Story #6: A Lincoln Kid
I decided this evening that I wanted to tell my story. Why, I, Ryan Tweedy – the maker of this film, is a Cornhusker. I’d like to start out with a few things that I’m not. I’m not a Writer, so forgive my bad placement of commas and mis-spelled words. I’m not a business man, so forgive my many emails and facebook statuses asking for donations. I’m not a poet, (however I used to try to be one) so forgive my ramblings and run on sentences. I am however a Lincoln kid.
When I was in the 5th grade and I was finally allowed to ride my bike to Wes’ baseball card shop next to the Taco Inn on 70th between A and O. I would ride by this brown and white house across the street from the Shopko on 66th street that someone told me was Tom Osborne’s house. Every time I would ride by I would stop and wait a few minutes to see if he would come out. I wanted to see the legend that showed up on 10/11 news every night. The legend that my dad talked about, that my brother occasionally cursed about, that all the old guys at the restaurant had a new play written for. The guy that perfected option football. I never seen him. He never came out. I’m still not sure if it was his house. When I was in Middle School I played Midget Football. I played for the Executive Club, 2 years with Runza and then with the Fire Fighters. I played with a kid named Scott Sylvester. Tweedy and Sylvester, you couldn’t write it better. And every year the leaves turned brown and it got too cold to ride my bike to Seacrest field for practice and I knew winter was right around the corner. Every Saturday somewhere I was watching the Huskers. Side note- I always thought that Leodis Flowers was related to the weatherman Jim Flowers (I think that was his name). I remember thinking it was weird because the weatherman didn’t look like much of a football player. I was young. I watched Schlesinger break 2 touchdowns against Miami, Davison make “The Catch”, Tommy Frazier do everything. I got to grow up with all the greats. Crouch, Frost, The Peter brothers, Alberts, Thomas, All 15 Ruuds. That is why I was a fan then. The legends, the heroes, the guys that could do all the things I couldn’t.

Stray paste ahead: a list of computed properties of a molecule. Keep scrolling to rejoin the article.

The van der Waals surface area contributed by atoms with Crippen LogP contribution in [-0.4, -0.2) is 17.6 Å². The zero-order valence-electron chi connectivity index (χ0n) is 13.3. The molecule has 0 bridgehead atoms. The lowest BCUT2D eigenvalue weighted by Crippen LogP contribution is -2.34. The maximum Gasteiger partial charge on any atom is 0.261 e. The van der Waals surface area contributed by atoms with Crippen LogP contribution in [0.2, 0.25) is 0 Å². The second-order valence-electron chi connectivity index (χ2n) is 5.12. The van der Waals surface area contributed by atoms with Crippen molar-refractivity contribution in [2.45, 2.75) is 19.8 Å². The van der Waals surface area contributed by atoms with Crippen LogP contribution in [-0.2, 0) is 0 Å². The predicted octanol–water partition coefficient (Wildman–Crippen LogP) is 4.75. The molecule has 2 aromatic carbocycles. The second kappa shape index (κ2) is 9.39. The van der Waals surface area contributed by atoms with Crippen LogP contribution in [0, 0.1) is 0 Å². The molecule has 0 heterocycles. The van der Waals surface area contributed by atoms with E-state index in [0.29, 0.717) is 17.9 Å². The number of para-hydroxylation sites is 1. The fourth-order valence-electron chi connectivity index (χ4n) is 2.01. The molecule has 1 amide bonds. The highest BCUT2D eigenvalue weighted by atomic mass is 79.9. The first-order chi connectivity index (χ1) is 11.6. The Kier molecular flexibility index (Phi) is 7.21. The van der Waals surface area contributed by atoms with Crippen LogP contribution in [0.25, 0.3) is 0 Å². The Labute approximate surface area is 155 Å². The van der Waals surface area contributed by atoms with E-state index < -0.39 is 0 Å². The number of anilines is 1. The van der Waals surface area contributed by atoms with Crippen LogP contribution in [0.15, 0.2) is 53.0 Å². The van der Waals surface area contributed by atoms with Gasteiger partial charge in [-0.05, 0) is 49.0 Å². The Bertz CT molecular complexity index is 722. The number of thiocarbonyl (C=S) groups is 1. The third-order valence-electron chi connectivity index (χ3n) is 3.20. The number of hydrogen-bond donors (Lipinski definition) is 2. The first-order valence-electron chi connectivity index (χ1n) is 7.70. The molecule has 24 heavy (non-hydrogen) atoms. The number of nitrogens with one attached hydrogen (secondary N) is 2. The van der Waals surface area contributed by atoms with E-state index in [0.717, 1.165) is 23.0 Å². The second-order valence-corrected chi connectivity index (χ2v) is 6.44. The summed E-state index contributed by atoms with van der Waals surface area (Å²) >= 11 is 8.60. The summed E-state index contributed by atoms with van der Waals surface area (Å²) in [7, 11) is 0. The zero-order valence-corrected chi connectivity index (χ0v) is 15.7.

When I was 24 I graduated college. I moved almost immediately to Chicago. A few months later the leaves turned brown. The first football saturday rolled around and no one was there when I yelled “Husker”. It just died. I eventually taught my friend “Fish” (His last name was Fisher and he was also a drinker) from Downers Grove Illinois to yell “Power”. To this day he cheers for the huskers. I eventually picked up a shift at a sports bar on Saturdays so I could watch the games for free. It felt empty the first couple of seasons. I missed my family. I eventually found people to cheer with but a lot of them just wanted a team to cheer for and they figured “I’ll just cheer for my friends team”. I appreciated the gesture but it wasn’t the same. When I was 26 I moved to Los Angeles. Theres was no more fall, there was no more snow, and to an extent there was no more midwest. It was a different world here. I felt like a Nebraskan that got picked up and dropped off on an alien planet somewhere. A lot of people don’t eat here. On purpose. It can be a very strange place. First thing I did was find a husker bar. There’s a lot of them. I went to a couple Nebraska Coast Connection meetings and learned where to go. I met a girl. We’re together still – She’s Russian so I feel teaching her to yell “Go Big Red” is more than appropriate. Every husker Saturday I find the biggest group of Huskers wearing red that I can, I take a moment to scan the room in hopes that Dr. Tom may have shown up there, and for those couple of hours a week, for those couple of weeks a year, I feel like I’m home. This film is about my home.